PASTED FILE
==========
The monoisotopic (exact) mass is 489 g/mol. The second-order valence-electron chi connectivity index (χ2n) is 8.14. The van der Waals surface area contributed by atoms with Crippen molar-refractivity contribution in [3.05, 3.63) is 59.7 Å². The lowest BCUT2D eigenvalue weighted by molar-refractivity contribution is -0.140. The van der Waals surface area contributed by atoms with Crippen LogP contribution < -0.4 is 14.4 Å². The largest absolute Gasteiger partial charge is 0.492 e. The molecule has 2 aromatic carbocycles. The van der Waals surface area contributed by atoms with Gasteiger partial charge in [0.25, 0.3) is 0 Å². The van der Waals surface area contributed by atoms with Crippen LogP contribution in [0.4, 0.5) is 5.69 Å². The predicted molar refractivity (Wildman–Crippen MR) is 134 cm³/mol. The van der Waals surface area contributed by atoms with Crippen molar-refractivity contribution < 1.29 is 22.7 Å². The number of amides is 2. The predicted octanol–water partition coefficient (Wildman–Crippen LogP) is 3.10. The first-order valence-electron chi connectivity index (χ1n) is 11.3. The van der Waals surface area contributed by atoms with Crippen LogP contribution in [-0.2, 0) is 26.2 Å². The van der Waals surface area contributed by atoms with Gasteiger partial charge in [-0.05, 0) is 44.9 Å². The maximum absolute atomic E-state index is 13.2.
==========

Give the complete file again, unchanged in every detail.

The monoisotopic (exact) mass is 489 g/mol. The second-order valence-electron chi connectivity index (χ2n) is 8.14. The van der Waals surface area contributed by atoms with Crippen molar-refractivity contribution in [3.05, 3.63) is 59.7 Å². The lowest BCUT2D eigenvalue weighted by molar-refractivity contribution is -0.140. The van der Waals surface area contributed by atoms with Crippen LogP contribution < -0.4 is 14.4 Å². The largest absolute Gasteiger partial charge is 0.492 e. The molecule has 2 aromatic carbocycles. The van der Waals surface area contributed by atoms with Gasteiger partial charge in [0.25, 0.3) is 0 Å². The van der Waals surface area contributed by atoms with Crippen LogP contribution in [0.4, 0.5) is 5.69 Å². The predicted molar refractivity (Wildman–Crippen MR) is 134 cm³/mol. The van der Waals surface area contributed by atoms with Crippen molar-refractivity contribution < 1.29 is 22.7 Å². The number of amides is 2. The predicted octanol–water partition coefficient (Wildman–Crippen LogP) is 3.10. The first-order valence-electron chi connectivity index (χ1n) is 11.3. The van der Waals surface area contributed by atoms with Crippen LogP contribution in [-0.2, 0) is 26.2 Å². The van der Waals surface area contributed by atoms with Gasteiger partial charge in [-0.05, 0) is 44.9 Å². The maximum absolute atomic E-state index is 13.2.